Hierarchy and Democratic Organizations!
A new trend is currently rising at the horizon of organisational design: The democratic organization, self organization or non-hierarchical network structure. From many corners the management gurus as well as the consultants come up with alternative forms of coordination and control, that are thought to replace the traditional, hierarchical governance structures in organizations. Too less flexibel, hindering for innovations, slow, these are labels hierarchy gets these days.
But are hierarchies really that bad. looking into nature, even looking at the whole universe, we always see hierarchical structures in nonlinear complex systems. (Scott, 2007) What we know so far about consciousness and mind, even our brain is structured in a kind of hierarchical way to deal with processing the complexity we are confronted with. Deep learning algorithms currently chasing the way how we see Artificial Intelligence, consisting of a layered approach of neural network structures.
So organisations as complex living socio-technical systems should be no exception. Increasing complexity within a living system following certain purpose and having interacting elements form structures to deal with the processing of increasing amount of information. Hierarchical structures an reduce complexity and simplify and speed up decision making processes. So the problem in an organisation is not the concept of hierarchy as such. It is the way, how the structures develop and the underlying forced driving the structuring processes. In organisations these hierarchical structures are often not purely driven by the efficiency of the interaction processes and the purpose to be followed. Hierarchies sometimes develop uncontrolled in a growing organization and are therefore not part of an intentional design process – they form over time. Or if they are designed intentionally often the guideline is not purely the optimisation of the system functions. Often other aspects are taken under consideration, which is history or power and influence: Structural changes in organisations are normally no grass-root decisions. They modify existing structures with a certain history, tradition and people on certain positions. Sometimes specific positions on certain levels with certain pay-grades are needed for employees/ managers already with the company for years. So the hierarchy is sometimes designed to give those people a certain spot in the organisational chart. Or the decision makers who are involved in the structural (re-)designs follow other rules beside the most effective and efficient design. Informal buddy networks, considerations about politics and power and the weakening or strengthening of the own position in the organisation in the future can play a certain role for the design decisions. External consultants being involved in the process can play a supportive neutral role for self-reflection here. But as they are not directly involved in the final design decisions, they only have limited influence.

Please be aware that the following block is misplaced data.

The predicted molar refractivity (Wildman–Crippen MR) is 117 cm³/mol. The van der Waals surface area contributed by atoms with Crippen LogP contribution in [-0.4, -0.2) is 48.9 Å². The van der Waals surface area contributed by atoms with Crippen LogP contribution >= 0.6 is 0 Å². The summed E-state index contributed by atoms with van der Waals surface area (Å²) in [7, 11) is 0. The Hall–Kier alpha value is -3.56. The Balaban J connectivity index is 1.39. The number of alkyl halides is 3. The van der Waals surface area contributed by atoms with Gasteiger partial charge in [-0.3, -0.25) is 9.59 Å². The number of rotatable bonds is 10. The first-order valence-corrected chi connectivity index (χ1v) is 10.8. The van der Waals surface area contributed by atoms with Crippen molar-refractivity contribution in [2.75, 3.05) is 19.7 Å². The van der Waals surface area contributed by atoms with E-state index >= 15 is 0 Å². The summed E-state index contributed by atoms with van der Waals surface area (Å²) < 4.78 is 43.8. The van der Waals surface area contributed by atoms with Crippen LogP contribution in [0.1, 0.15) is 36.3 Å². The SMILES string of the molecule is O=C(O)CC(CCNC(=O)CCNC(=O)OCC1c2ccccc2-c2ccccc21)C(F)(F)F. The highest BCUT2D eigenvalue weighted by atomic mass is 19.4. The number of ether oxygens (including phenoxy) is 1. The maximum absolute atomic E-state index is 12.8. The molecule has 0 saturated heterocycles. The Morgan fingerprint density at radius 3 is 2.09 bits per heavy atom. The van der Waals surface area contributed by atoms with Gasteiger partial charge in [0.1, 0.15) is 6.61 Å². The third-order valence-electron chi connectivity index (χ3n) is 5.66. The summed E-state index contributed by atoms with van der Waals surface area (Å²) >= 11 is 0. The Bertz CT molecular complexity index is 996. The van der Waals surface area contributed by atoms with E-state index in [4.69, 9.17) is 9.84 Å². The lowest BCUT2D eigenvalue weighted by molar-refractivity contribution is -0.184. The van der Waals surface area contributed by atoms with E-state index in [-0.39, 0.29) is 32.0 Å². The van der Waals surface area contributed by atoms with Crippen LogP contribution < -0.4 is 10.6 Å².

Hierarchy – not so bad?
As a conclusion, I would state, that hierarchy per se is not as bad as it seems. It is a natural way of organising coordination in complex structures and a structure that appears in many different areas also in nature. As in all fields of biological and social environments there is no black and white. No 0 and 1 like in technical systems. There is no either or, no good or bad, but more a “both” and “appropriate”. So all new concepts coming up now for less hierarchy and more democracy or self organisation should be rated based on this perspective: Not less hierarchy or more self organisation is the solution, but the appropriate level of both in a certain context is key. Having a deeper understanding on how biological living systems are structured and how hierarchy and organisation works there can help us to develop appropriate structures also in other systems like organisations.
Scott, A. (2006). Physicalism, Chaos and Reductionism, in: Jack A. Tuszynski (Ed.)
The emerging physics of consciousness, pp. 172-192.
Scott, A. (2007). The nonlinear universe: chaos, emergence, life. Springer Science & Business Media.